Thursday, March 08, 2012

Telling

In the Bad Bad Dark Dark Winter of Sickness and Depression, which is my name for December 2001 - March 2002, my toddler got kicked out of the daycare at the gym for hitting. It was my only respite from mothering a difficult toddler and a perpetually sick infant (he had ear issues) and I thought I might die. We went to a child psychiatrist. He watched us interact. I did a lot of crying. One outburst I particularly remember bawling out was, "I can't even read a book for half an hour!" I was 27. Having a hard time accepting that my life was sort of not mine anymore.

After a few sessions he told me he thought my toddler was basically normal (HA! Shows what he knew) and that I was depressed (well, he got that right; I think it was SAD because March rolled around and I suddenly, magically felt better). Then he said something to me that I've never forgotten:

"Does anyone at your church know you're in this kind of pain?"

The answer was, of course, no. For church we put on our perfect clothes and our perfect hair and makeup and our perfect smiles. When we have problems, and we all do, we do not tell. This is the code.

I still do not take all my issues to church. For one thing, I am more aware than ever before that everybody has their own issues. Many people have a lot more than I do to deal with. I am not really well equipped to offer a lot to others right now, and I am not expecting a lot of help. After all, everything I've got, I signed up for. Literally. That's something fun only adoptive parents can say.

But I do not pretend to be perfect anymore.

I have a special needs kid whose issues are almost invisible and really, really hard to define and treat. I am doing everything I feel like I can do to help, and it's never enough. It's never going to be fixed. It affects everything. Absolutely everything. I feel the loss of the normal family life I looked forward to in my younger years. I mourn for that a lot. I struggle with the fact, and it is a fact, that if I had been able to gestate and give birth to this child, the issues would probably not be there. Or maybe his issues would just be different. They would almost certainly be less. I try really hard to accept it, and some days I do all right. Other days I am frustrated and embarrassed and angry and I feel like giving up. Some days I think if I could exchange this child I might do it. It is hard, really hard. I am hurting from it today.

And today I am telling. At least this one little thing. So if someone wants to know what kind of pain I am in, they can know. It's a rough one, today.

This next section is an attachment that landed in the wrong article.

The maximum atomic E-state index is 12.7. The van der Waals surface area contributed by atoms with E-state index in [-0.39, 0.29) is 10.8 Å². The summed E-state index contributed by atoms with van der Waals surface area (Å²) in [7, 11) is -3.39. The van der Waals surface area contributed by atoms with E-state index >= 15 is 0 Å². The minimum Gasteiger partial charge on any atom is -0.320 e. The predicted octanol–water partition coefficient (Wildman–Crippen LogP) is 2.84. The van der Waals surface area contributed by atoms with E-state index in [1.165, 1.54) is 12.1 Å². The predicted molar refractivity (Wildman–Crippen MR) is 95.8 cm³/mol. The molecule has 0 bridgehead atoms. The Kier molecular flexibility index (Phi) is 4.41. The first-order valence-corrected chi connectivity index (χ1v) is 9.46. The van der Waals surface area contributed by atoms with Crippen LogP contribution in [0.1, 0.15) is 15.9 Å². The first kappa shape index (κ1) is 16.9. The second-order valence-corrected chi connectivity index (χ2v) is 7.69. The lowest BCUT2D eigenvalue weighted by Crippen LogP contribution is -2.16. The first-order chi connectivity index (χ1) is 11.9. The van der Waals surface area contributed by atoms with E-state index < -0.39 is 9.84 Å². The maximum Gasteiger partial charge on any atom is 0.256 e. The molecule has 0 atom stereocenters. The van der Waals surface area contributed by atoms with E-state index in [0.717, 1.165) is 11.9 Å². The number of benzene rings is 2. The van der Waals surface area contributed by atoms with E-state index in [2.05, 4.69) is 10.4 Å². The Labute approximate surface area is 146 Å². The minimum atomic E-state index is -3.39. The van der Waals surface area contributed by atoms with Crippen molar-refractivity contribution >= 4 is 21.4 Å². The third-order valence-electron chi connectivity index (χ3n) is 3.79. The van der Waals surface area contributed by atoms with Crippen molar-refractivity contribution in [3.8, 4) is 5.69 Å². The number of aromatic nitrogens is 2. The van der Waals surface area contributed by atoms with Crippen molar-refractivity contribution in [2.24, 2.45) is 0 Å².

6 comments:

Marta said...

Wishing you lived closer so I could come over and give you a big hug, and let you read a book for 30 minutes.

Love you, Sis.

Lucy said...

I think you’re right that everyone has their own challenges and pain. I have always admired you and your work and your love. It makes a difference in the world. I’m sorry for your current heartache and pray that the comforting you’re entitled to surrounds you.

liz said...

I remember a Thanksgiving at your parents' house where your baby was the only "3rd generation" in attendance. My very new husband and I were at your table and everyone else was at the big table. You were under quite a bit of duress due to the crying and general uncooperative-ness of your toddler. Your husband made the comment that he looked forward to the year when our kids would ruin Thanksgiving. I was really surprised. You two were stressed that you were the cause of some commotion and yes, there was definitely more food on the floor than previous years, but in no way did I consider anything ruined or awful.

I don't pretend to understand all the challenges you face, but I admire you for it. And I know that there are four very blessed children that have the experience of growing up in your home with you as a mother. I hope you can see what a great thing you are in their lives. And remember, you haven't ruined Thanksgiving.

Vero said...

I admire you greatly, Ana, partly because I know the road you chose can be difficult for you. But you have given some folks an AWESOME chance at life they wouldn't have had without you. You are intelligent, resourceful, and compassionate. I send you HUGS!!!

Miriam said...

Oh Ana,my heart goes out to you. I was in the same place about a week ago. A dead and rotting rat was dripping down from a heater vent and I really didn't think I had it in me to climb into the attic and clean it up. I was also mad because there was no one in the church I felt I could call for help. In my parent's ward, I could have called several people and they would have come in a heartbeat. Ultimately, I found a friend (not Mormon) who let me spend the night and she knew a guy who I could call and he was happy to take the job.
I hope you find some good friends who you are comfortable going to for help. You are wonderful even in the bumpy times. There will be people who will help you. If we were closer, I would spend an evening with your kids in a heartbeat because I care about you and because I like your kids. They are fun. So are you.

wendy said...

THANK YOU for sharing this. As a fellow trans-racial adoptive Mormon mom I understand. Thank you!